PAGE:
The effect of macronutrient composition of breakfast on satiety and cognitive function in undergraduate students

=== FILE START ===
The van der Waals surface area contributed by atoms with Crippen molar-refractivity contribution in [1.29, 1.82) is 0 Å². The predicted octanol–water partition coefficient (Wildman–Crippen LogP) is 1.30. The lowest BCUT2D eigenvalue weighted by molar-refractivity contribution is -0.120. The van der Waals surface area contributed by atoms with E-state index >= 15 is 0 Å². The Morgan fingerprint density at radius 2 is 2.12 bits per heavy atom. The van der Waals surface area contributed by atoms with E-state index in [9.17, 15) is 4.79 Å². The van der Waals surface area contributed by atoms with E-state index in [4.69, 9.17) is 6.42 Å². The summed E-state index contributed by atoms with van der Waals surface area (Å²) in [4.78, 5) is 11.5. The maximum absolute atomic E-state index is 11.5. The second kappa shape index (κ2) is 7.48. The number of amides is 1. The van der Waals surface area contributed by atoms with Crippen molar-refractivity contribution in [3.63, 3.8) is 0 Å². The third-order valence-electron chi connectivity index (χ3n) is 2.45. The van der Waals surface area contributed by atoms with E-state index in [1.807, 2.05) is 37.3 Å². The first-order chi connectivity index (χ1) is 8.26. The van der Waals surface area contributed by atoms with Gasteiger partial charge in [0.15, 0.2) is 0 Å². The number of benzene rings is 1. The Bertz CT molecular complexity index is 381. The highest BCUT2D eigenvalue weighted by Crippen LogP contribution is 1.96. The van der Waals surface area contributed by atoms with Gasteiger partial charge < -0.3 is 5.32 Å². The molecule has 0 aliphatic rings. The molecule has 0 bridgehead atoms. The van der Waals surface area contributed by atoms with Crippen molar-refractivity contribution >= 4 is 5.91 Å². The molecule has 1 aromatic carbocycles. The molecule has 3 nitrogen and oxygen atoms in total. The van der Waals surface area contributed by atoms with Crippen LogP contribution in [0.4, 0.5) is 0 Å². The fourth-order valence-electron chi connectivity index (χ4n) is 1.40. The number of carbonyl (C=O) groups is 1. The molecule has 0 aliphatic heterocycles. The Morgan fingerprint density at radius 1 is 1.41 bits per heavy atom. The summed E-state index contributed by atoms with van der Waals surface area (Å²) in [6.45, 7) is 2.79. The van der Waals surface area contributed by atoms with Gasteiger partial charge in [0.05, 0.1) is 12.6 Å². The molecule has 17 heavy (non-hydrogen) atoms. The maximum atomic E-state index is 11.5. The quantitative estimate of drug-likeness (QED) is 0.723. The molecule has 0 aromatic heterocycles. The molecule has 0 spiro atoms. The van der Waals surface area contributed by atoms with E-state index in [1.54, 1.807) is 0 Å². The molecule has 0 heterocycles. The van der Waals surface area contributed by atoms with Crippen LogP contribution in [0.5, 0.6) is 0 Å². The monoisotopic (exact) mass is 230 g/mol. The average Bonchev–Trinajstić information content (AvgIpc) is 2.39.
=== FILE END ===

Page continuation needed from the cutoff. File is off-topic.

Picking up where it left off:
Purpose It is believed that breakfast is an important meal due to its effect on appetite control and cognitive performance, yet little evidence exists to support this hypothesis. Methods Using a crossover design, 33 healthy undergraduates (aged 22 ± 2 years with a BMI of 23.5 ± 1.7 kg/m2) were randomized one of four breakfast treatments: no breakfast, a low-protein breakfast containing no animal protein, a high-carbohydrate/low-protein breakfast containing animal protein or a low-carbohydrate/high-protein breakfast. After an overnight fast, participants reported to the laboratory and baseline appetite questionnaires and cognitive tests were completed. A baseline blood sample was also collected. These measures were repeated at regular intervals throughout the test session. An ad libitum lunch meal was provided 240 min after breakfast, and the amount eaten recorded. Diet diaries and hourly appetite questionnaires were completed for the rest of the day. Results The no-breakfast treatment had a marked effect on appetite before lunch (p < .05). Moreover, participants consumed more energy at lunch following the no-breakfast treatment (p < .05). There was no difference in appetite before lunch or food intake at lunch following any treatment when breakfast was eaten. However, food intake over the entire test day was lowest for the no-breakfast treatment (p < .05). Plasma glucose and insulin were lower following the high-protein/low-carbohydrate treatment compared to the low-protein/high-carbohydrate—no animal protein treatment (p < .05). Participants were less happy when they missed breakfast (p < .05), but there were no other statistically significant effects of breakfast on mood or cognitive performance. Conclusions These results suggest that changing the macronutrient content of breakfast influences the glycemic response, but has no effect on the appetitive or cognitive performance measures used in this present study.